You wouldn’t think there would be a sequel to the Lizzie Borden movie, let alone a series of weekly Lizzie Borden adventures. But after the success of the Lifetime movie Lizzie Borden Took an Axe, the network decided to tell the continuing story of the Borden sisters. Christina Ricci returns as Lizzie, acquitted of axe murder, and Clea DuVall returns as her sister Emma.
After the Television Critics Association panel on the series, we got to talk with DuVall about returning to the role of Emma Borden. We also discussed some of her classic movies, from the ‘90s Girl, Interrupted to the Oscar winner two years ago, Argo. The Lizzie Borden Chronicles premieres April 5, 2015 at 10pm ET/PT on Lifetime.
Did you ever think you were going to play Emma Borden again?
Clea DuVall: “No, I didn’t. No, I didn’t at all. It was a real surprise.”
Have you read up on the further history of the Bordens?
Clea DuVall: “Not a ton. I did a little bit when we did the movie, but because this show is completely fictionalized, it really feels like we’re playing new characters. The historical accuracy is not as important in the show.”
How important was it in Lizzie Borden Took an Axe?
Clea DuVall: “First of all, I didn’t really know that much about it. I thought she had killed so many more people, not that two is not a lot of people. I didn’t know she had a sister. I just really didn’t know anything about her as a person or theories on why she did it or all that stuff. So that was really interesting. It was important to help have an opinion, have an idea of whether she was innocent or not. To help form that relationship and the opinion.”
How much information is there about Emma Borden in comparison to the real characters you played in Girl, Interrupted and Argo?
Clea DuVall: “There’s not that much about her. In Girl, Interrupted I didn’t speak to that person. In Argo I was able to talk to the real woman because she was involved, and a lot of the hostages were involved in the process of the film, in pre-production. I think with Emma Borden, a lot of it I just based on my relationship with Christina. We had known each other for a really long time. I have a great deal of respect for her and I think just bringing some of my own real feelings onto screen was probably the most helpful in creating that character.”
How close are Emma and Lizzie as sisters in the series?
Clea DuVall: “Very close. They’re like inseparable.”
They have some serious debts. How much stress does that put on their relationship?
Clea DuVall: “I think they definitely, in conflict, they come together. I think that stress brings them together.”
Are Lizzie and Emma their greatest allies?
Clea DuVall: “Yeah, definitely. I don’t know that Lizzie is Emma’s greatest ally, but Emma is definitely Lizzie’s greatest ally.”
How far into Emma and Lizzie’s future do these eight episodes go?
Clea DuVall: “I don’t know time-wise how long it is. It sets up a lot of where we would go if it continued and I think it leaves it off in a really interesting place.”
Would you want to do season two?
Clea DuVall: “Yeah, yeah, I would.”
Had you done many period pieces before Lizzie Borden?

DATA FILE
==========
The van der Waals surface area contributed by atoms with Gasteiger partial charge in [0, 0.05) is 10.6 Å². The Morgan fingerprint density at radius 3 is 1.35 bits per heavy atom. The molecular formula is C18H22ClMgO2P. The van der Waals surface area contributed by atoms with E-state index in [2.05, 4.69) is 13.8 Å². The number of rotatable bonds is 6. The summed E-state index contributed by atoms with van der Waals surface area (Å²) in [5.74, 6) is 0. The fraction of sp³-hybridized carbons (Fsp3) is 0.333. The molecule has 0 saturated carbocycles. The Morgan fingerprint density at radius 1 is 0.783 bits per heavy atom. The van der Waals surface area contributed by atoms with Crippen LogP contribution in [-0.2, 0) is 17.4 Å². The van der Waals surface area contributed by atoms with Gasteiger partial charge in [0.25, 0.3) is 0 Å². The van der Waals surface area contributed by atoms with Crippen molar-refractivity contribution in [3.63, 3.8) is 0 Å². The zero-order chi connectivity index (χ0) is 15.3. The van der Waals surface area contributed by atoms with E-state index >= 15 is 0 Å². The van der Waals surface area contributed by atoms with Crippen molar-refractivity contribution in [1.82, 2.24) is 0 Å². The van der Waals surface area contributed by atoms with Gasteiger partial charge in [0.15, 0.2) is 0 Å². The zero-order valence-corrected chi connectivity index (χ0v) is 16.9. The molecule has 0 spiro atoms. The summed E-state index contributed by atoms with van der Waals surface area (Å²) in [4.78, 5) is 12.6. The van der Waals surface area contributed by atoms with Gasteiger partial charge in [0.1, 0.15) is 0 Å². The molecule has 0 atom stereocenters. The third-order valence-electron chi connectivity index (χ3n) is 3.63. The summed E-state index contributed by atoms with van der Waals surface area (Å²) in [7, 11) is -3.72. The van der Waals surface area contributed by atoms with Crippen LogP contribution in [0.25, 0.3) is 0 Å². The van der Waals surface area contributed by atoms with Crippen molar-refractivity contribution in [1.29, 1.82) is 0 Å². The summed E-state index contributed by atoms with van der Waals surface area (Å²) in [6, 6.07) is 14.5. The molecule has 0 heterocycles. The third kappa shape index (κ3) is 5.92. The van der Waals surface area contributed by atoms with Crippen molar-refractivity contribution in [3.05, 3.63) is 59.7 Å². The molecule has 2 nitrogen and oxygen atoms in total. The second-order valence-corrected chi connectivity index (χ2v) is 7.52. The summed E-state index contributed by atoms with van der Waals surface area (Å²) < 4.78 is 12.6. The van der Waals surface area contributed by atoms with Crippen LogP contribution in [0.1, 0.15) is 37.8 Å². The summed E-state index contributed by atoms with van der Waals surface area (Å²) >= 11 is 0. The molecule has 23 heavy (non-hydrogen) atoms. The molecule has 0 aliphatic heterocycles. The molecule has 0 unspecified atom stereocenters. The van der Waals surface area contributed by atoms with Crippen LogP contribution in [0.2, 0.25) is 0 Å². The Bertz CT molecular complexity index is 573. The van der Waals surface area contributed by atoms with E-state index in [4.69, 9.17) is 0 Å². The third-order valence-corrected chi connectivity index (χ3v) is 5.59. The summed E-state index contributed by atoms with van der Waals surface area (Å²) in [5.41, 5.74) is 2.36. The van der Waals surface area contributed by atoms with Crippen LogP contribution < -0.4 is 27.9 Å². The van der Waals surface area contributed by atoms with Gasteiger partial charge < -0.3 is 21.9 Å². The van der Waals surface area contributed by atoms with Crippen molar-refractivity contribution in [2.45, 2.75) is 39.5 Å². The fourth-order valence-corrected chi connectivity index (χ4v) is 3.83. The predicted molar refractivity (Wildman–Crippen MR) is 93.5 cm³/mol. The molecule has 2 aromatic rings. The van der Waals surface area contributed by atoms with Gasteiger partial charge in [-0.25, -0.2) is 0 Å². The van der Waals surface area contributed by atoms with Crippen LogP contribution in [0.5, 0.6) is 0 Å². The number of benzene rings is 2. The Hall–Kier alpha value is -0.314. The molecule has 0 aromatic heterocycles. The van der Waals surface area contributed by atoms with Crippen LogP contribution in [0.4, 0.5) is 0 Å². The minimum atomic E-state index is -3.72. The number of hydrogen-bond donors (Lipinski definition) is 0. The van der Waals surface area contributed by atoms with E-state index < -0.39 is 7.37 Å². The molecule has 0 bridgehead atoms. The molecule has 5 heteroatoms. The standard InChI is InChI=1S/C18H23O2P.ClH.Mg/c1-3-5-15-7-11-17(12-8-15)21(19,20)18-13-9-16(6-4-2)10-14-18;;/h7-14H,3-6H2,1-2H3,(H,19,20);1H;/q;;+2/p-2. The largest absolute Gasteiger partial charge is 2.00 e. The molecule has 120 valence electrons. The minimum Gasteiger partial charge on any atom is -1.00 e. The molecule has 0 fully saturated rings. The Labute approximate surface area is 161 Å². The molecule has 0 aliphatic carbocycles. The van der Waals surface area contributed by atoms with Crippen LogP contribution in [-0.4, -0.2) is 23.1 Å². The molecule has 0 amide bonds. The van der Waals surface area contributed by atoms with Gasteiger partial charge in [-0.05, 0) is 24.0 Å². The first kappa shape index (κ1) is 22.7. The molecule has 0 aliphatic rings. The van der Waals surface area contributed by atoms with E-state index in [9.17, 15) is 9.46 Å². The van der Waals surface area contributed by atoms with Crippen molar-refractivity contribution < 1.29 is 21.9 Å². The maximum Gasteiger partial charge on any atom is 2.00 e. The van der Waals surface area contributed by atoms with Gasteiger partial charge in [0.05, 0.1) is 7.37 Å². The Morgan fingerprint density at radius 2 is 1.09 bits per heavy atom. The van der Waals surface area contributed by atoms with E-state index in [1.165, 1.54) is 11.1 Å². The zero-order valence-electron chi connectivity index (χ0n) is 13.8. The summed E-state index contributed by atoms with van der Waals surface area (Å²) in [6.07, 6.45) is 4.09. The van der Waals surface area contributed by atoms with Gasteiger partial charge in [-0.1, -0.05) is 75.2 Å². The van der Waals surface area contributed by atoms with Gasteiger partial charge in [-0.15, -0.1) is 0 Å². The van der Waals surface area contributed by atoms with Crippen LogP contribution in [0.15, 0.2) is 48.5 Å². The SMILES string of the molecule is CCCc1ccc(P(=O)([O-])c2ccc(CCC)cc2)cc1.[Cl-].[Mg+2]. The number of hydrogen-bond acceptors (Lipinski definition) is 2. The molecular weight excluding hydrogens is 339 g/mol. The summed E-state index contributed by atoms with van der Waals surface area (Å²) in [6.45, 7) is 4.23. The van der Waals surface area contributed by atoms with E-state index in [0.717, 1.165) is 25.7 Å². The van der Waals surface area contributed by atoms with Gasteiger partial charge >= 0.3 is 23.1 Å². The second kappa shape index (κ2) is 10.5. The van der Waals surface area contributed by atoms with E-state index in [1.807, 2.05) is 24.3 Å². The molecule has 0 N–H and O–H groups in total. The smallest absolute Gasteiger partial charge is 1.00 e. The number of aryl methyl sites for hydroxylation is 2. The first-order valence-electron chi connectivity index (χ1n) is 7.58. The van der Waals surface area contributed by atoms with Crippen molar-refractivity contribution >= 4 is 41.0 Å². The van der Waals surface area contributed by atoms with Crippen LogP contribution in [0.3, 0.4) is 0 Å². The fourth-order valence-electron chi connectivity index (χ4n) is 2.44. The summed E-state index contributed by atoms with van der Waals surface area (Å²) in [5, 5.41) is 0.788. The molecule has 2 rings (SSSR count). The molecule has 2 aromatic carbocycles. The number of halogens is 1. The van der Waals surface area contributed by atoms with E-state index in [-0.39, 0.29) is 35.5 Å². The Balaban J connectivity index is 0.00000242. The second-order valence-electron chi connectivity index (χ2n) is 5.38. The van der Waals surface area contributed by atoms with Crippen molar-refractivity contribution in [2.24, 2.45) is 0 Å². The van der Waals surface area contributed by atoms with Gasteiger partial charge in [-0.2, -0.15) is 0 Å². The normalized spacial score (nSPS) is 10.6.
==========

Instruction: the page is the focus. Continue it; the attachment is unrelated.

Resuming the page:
Clea DuVall: “I’ve never done this period. I’ve done, weirdly, mostly period films or shows.”
I guess Argo is period. I don’t always think of ‘80s as period, but it is now.
Clea DuVall: “Yeah, I’ve never done this far back. I’ve done a lot of ‘30s, ‘40s, ‘50s, ‘60s, ‘70s but never 1800s which was really fun.”
Do you have any of the same costumes from Lizzie Borden Took an Axe?
Clea DuVall: “No, we had a completely new costume designer who made, I would say, 85% of our clothes from scratch. He was really incredible. It was really fun to get to a new episode because we knew that he would have more clothes for us.”
Is this an uncomfortable era, clothing-wise?
Clea DuVall: “I mean, the corset is not the most comfortable clothing item I’ve ever worn but it really helps get you in character. It helps me because I have the worst posture and I can be a little bit lazy in my speech and mannerisms. It definitely forces you to be a little more proper.”
Was this show a big reunion for the cast of the TV movie?
Clea DuVall: “I’m trying to think how many people were actually there for the film. It was just Christina and I in terms of the cast. A lot of our crew was the same.”
Has it been special to you to be in some of the seminal films of the ‘90s like Girl, Interrupted, Can’t Hardly Wait and even The Faculty?
Clea DuVall: “Yeah, yeah. I think especially movies like Girl, Interrupted and The Faculty. The Faculty weirdly, it means so much to so many people in this way that it’s always what people are most excited to talk to me about. I just think the ‘90s was such a special time for film. I feel really grateful that I was able to be a part of that.”
What do people ask you about The Faculty?
Clea DuVall: “People don’t really have any questions about it. I think it’s more that they just really loved it. For some reason, it’s a movie that people really gravitated towards.”
Was doing The Newsroom a special experience for you?
Clea DuVall: “It really was. I was so terrified because Aaron Sorkin is so incredible and being able to say his words is such an honor, but you really have to know it. I think it feels like being an athlete almost working on his material. Everybody was so nice and made me feel so welcome. Emily Mortimer is so talented. It was a really nice party to be asked to.”
When you did your episode, did you know what her fate was going to be off camera?
Clea DuVall: “I can’t remember. I think so because I did two and I don’t remember when I knew. I knew it was only going to be two.”
Clea DuVall: “They never talked about filming the suicide scene?”
Clea DuVall: “No, no, that was never a thing.”
– By Fred Topel
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